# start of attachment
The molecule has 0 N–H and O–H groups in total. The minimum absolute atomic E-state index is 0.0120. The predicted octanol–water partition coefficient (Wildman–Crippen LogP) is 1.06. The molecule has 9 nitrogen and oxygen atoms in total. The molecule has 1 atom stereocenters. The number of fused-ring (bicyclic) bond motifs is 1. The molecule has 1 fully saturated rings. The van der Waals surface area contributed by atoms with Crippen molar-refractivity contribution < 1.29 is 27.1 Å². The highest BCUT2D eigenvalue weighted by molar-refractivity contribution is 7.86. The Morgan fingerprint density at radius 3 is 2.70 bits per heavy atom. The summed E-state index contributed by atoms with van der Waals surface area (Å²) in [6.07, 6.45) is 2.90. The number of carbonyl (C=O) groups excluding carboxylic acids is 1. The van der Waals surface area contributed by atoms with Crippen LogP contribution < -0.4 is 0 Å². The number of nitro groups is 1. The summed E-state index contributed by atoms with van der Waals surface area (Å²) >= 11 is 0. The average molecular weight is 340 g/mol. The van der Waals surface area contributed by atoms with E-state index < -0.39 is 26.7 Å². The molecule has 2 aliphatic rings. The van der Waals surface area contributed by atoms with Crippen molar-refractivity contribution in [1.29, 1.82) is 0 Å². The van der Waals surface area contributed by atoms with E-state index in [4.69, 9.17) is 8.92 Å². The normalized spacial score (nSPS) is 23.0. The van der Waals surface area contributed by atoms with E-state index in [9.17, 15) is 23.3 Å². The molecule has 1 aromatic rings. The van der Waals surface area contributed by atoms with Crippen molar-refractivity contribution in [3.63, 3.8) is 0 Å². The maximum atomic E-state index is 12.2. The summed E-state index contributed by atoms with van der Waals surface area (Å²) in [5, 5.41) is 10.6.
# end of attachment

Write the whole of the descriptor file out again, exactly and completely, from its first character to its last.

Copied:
The molecule has 0 N–H and O–H groups in total. The minimum absolute atomic E-state index is 0.0120. The predicted octanol–water partition coefficient (Wildman–Crippen LogP) is 1.06. The molecule has 9 nitrogen and oxygen atoms in total. The molecule has 1 atom stereocenters. The number of fused-ring (bicyclic) bond motifs is 1. The molecule has 1 fully saturated rings. The van der Waals surface area contributed by atoms with Crippen molar-refractivity contribution < 1.29 is 27.1 Å². The highest BCUT2D eigenvalue weighted by molar-refractivity contribution is 7.86. The Morgan fingerprint density at radius 3 is 2.70 bits per heavy atom. The summed E-state index contributed by atoms with van der Waals surface area (Å²) in [6.07, 6.45) is 2.90. The number of carbonyl (C=O) groups excluding carboxylic acids is 1. The van der Waals surface area contributed by atoms with Crippen LogP contribution < -0.4 is 0 Å². The number of nitro groups is 1. The summed E-state index contributed by atoms with van der Waals surface area (Å²) >= 11 is 0. The average molecular weight is 340 g/mol. The van der Waals surface area contributed by atoms with E-state index < -0.39 is 26.7 Å². The molecule has 2 aliphatic rings. The van der Waals surface area contributed by atoms with Crippen molar-refractivity contribution in [1.29, 1.82) is 0 Å². The van der Waals surface area contributed by atoms with E-state index in [4.69, 9.17) is 8.92 Å². The normalized spacial score (nSPS) is 23.0. The van der Waals surface area contributed by atoms with E-state index in [9.17, 15) is 23.3 Å². The molecule has 1 aromatic rings. The van der Waals surface area contributed by atoms with Crippen molar-refractivity contribution in [3.63, 3.8) is 0 Å². The maximum atomic E-state index is 12.2. The summed E-state index contributed by atoms with van der Waals surface area (Å²) in [5, 5.41) is 10.6.